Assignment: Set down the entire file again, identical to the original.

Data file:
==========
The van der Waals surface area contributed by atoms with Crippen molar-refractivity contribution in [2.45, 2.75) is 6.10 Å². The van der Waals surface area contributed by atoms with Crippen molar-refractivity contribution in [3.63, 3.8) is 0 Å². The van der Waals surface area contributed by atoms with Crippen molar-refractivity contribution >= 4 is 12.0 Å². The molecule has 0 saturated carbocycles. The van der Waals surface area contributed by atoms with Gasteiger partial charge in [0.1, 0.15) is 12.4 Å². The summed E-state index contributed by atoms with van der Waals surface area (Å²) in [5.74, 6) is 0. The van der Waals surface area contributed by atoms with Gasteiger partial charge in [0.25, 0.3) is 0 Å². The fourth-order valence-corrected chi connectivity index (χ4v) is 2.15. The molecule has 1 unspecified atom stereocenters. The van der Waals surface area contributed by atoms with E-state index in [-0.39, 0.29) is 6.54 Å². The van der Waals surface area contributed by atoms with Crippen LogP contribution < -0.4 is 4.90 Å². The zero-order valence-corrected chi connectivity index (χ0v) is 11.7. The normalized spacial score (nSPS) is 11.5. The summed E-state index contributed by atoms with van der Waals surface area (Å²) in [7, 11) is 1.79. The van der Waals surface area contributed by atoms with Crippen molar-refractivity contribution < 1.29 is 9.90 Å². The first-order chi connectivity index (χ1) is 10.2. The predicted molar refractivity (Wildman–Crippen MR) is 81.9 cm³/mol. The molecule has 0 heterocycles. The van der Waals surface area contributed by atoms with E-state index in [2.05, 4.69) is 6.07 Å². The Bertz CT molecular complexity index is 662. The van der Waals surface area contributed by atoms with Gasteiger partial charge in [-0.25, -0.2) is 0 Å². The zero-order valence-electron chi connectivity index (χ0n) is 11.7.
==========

The van der Waals surface area contributed by atoms with Crippen molar-refractivity contribution in [2.45, 2.75) is 6.10 Å². The van der Waals surface area contributed by atoms with Crippen molar-refractivity contribution in [3.63, 3.8) is 0 Å². The van der Waals surface area contributed by atoms with Crippen molar-refractivity contribution >= 4 is 12.0 Å². The molecule has 0 saturated carbocycles. The van der Waals surface area contributed by atoms with Gasteiger partial charge in [0.1, 0.15) is 12.4 Å². The summed E-state index contributed by atoms with van der Waals surface area (Å²) in [5.74, 6) is 0. The van der Waals surface area contributed by atoms with Gasteiger partial charge in [0.25, 0.3) is 0 Å². The fourth-order valence-corrected chi connectivity index (χ4v) is 2.15. The molecule has 1 unspecified atom stereocenters. The van der Waals surface area contributed by atoms with E-state index in [-0.39, 0.29) is 6.54 Å². The van der Waals surface area contributed by atoms with Crippen LogP contribution < -0.4 is 4.90 Å². The zero-order valence-corrected chi connectivity index (χ0v) is 11.7. The normalized spacial score (nSPS) is 11.5. The summed E-state index contributed by atoms with van der Waals surface area (Å²) in [7, 11) is 1.79. The van der Waals surface area contributed by atoms with Crippen molar-refractivity contribution < 1.29 is 9.90 Å². The first-order chi connectivity index (χ1) is 10.2. The predicted molar refractivity (Wildman–Crippen MR) is 81.9 cm³/mol. The molecule has 0 heterocycles. The van der Waals surface area contributed by atoms with E-state index in [2.05, 4.69) is 6.07 Å². The Bertz CT molecular complexity index is 662. The van der Waals surface area contributed by atoms with Gasteiger partial charge in [-0.25, -0.2) is 0 Å². The zero-order valence-electron chi connectivity index (χ0n) is 11.7.